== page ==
Recently, a colleague asked me about plants for tidy gardening. But what is tidy gardening, and how does one achieve it? I have discussed many times my gardening ideals, which include diversity, and lots of plant materials. But I realize there are many homeowners, and some gardeners who prefer to have a tidy look, with spaces between plants and landscape spaces. It may not be my ideal, but for many, tidy gardening is the way to go.
What is tidy gardening? It is gardening or plantings which do not mimic natural settings, but rather go against the flow of things. It includes plants which either are easy to maintain in a specific shape, or are tidy in their habits-neither spreading quickly nor growing out of their desired areas. In short (too late), tidy gardening involves neat and clean landscapes.
Gardening Styles that Create a Tidy Garden
While most landscapes that are low maintenance do not involve tidy gardening, there is a place for it. Mainly in large cities, or housing developments where HOAs have dominion over their homeowners. A few types of gardening styles do actually work to produce this effect, but at a cost of higher maintenance.
Formal Garden Styles
Formal gardens are usually created to match existing architecture of the house it surrounds. Out of 26 popular architecture styles in the United States, 16 are classified mainly as formal, while 10 are considered more likely to have a cottage or informal style garden. If you are wanting to have a tidy garden, try to make sure it matches with the style of your house. That being said, other than just a few styles, most will work very well with any type of formal garden.
What we typically think of as a formal garden includes spaces with straight lines and arcs, long lawns or pools, strong vertical lines, and matching plants in groups of 1s, 2s, and 3s. Plantings are simples, often composed mainly of evergreens and shrubs. Landscape covering is usually rock or organic mulch. Water features include large, multi-tiered fountains, reflecting pools, and lily ponds.
Modern Garden Styles
What many would call modern, are usually made up of plantings that encourage tidy gardening, even if it is higher in maintenance. Modern gardens often incorporate artwork and sculptures, wide open spaces of rock or lawn, and lollipop plantings of smaller trees and shrubs. One of the most important looks of the modern estate is lots of separation between plant materials.
Asian Gardening Style
Asian gardening involves lots of rock, tidy plantings, and water. While many of the plants have artistic forms, they are presented together in such a way as to appear tidy, even if individual plants are not. It is common to see big sweeps of sand or gravel with no plantings at all. And water features are often curved, pulling the eye through the landscape.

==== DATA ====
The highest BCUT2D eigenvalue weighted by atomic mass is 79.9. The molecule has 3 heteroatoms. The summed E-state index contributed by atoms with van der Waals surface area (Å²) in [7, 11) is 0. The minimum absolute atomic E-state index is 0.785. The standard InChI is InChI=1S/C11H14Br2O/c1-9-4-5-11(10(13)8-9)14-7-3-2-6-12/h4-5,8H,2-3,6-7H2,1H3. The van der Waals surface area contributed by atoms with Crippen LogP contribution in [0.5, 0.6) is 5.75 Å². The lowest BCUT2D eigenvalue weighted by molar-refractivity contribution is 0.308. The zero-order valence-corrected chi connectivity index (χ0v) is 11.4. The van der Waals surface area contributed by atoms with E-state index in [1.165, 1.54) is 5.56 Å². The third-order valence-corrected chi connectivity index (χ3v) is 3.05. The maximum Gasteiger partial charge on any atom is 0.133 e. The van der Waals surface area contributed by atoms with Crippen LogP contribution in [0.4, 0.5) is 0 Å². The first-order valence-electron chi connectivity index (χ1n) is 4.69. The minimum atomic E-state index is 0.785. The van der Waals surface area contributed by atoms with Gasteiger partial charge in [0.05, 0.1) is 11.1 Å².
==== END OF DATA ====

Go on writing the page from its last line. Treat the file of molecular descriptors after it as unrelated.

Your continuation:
Choosing Plants for Tidy Gardening
Once you begin the process of choosing plants for tidy gardening, you realize that many do not work in this way. A lot of plants either require regular shaping and pruning, or deadheading, to be deemed useable for a tidy garden. But there are many plant which will work. Most of them are evergreens. Small trees, lopped into tidy lollipops by nurseries will work at the start, but require regular maintenance. Having a landscape designer to help design your garden may be a benefit for you.
I am going to go into the plants for tidy gardening by sectioning them off into categories of evergreens, deciduous trees and shrubs, and perennials. I will stick to the plants that are best for the Central Great Plains, but feel free to try these in your gardens across the world. There are lots of plants that transcend the hardiness zones of this earth.
Evergreen Trees and Shrubs for Tidy Gardening
Evergreens include both trees and shrubs, and some groundcovers. All of there lend themselves to the tidy garden. They can either stand alone or be placed in small groups in the landscape. Some shearing may be necessary for maximum tidiness.
Evergreen Trees and Shrubs
- North Pole arborvitae – 10-15 feet tall by 3-5 feet wide. Perfect for Zones 3-7.
- Spring Grove arborvitae – 30 feet tall by 12 feet wide. It grows great in Zones 4-8.
- Holmstrup arborvitae – 7 feet tall by 3 feet wide. Grows best in Zones 3-8.
- Planet Earth arborvitae – grows 5 feet tall and wide in Zones 4 to 8.
- Gold Cone juniper – 5 feet tall by 2 feet wide in Zones 2 to 6.
- Taylor juniper – grows 20 feet tall by 4 feet wide. It is best grouped in 2s or 3s. It does well in Zones 4-9.
- Skyrocket juniper – 20 feet tall by 3 feet wide. Best planted in groups and grows in Zones 4-9.
- Spartan juniper – 20 feet tall by 6 feet wide. Zones 4-10.
- Dwarf Alberta spruce – grows 10 feet tall by 6 feet wide in Zones 2-8.
- Freedom boxwood – 5 feet tall and wide in Zones 5-8.
- Independence boxwood – grows 4 feet tall and wide in Zones 5-8.
- Hicks yew – 12 feet tall by 4 feet wide. Zones 4-7.
- White pine – grows 60 to 100 feet tall and 40 to 60 feet wide.